In the meantime to see this program again and our extra interview with Nick Sargen go to our website, Have a Happy Valentine’s Day weekend and make the week ahead a profitable and productive one.


February 13, 2015

Last year, veteran international economist and investment strategist Nicholas Sargen stepped back from his full time, 11 year stint as Chief Investment Officer at Fort Washington Investment Advisors to become the firm’s Chief Economist and Senior Investment Advisor. Prior to that Sargen had worked in top investment positions at major firms including JPMorgan Chase and Salomon Brothers, as well as spending time at the Federal Reserve Bank of San Francisco and the U.S. Department of Treasury. He talks about how his perspective has changed, now that he is out of the daily money management business.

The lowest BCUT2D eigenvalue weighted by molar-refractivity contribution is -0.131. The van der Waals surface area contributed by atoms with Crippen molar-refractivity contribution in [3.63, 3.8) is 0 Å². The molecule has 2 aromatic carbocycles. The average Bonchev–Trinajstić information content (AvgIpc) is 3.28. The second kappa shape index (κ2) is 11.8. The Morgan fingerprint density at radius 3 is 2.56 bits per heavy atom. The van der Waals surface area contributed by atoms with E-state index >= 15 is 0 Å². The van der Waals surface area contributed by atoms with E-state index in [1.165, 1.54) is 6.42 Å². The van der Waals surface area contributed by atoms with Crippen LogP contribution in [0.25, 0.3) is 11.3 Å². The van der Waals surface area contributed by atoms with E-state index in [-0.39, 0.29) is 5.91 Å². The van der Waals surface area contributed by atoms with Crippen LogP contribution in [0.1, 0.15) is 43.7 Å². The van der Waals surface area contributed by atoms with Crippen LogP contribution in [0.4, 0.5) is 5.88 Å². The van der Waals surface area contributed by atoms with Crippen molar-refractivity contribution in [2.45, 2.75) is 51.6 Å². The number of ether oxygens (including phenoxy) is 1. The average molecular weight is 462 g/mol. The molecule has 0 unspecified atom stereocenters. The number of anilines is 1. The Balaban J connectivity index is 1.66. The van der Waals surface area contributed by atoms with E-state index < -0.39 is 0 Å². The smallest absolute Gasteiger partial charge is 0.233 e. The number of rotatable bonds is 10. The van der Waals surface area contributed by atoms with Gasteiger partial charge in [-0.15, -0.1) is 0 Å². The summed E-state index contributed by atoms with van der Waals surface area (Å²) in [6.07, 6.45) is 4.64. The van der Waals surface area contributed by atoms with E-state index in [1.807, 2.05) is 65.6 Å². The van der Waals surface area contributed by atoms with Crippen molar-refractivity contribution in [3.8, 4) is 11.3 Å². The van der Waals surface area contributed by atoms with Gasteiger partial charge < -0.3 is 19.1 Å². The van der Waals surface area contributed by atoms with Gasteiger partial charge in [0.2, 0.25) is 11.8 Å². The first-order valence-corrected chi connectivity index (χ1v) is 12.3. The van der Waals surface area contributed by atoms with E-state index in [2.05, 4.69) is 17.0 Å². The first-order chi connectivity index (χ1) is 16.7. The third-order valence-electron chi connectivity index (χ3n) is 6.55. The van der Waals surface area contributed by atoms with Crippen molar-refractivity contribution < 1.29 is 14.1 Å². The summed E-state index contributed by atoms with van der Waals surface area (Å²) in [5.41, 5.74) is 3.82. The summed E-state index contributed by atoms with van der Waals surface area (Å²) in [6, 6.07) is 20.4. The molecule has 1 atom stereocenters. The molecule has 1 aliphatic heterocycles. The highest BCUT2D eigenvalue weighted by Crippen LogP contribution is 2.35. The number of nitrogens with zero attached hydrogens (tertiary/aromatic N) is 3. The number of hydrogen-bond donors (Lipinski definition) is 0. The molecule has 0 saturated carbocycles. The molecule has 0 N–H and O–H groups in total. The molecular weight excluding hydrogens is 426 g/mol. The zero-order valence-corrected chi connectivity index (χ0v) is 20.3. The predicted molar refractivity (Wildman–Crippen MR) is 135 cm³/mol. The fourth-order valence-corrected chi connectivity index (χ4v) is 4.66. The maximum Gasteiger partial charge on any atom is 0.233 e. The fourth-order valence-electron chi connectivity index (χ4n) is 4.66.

Watch the related WEALTHTRACK episode.


February 13, 2015


  • Record low interest rates
  • Bond portfolios are expensive
  • Yields are extraordinarily low

Watch the related WEALTHTRACK episode.

Back to Top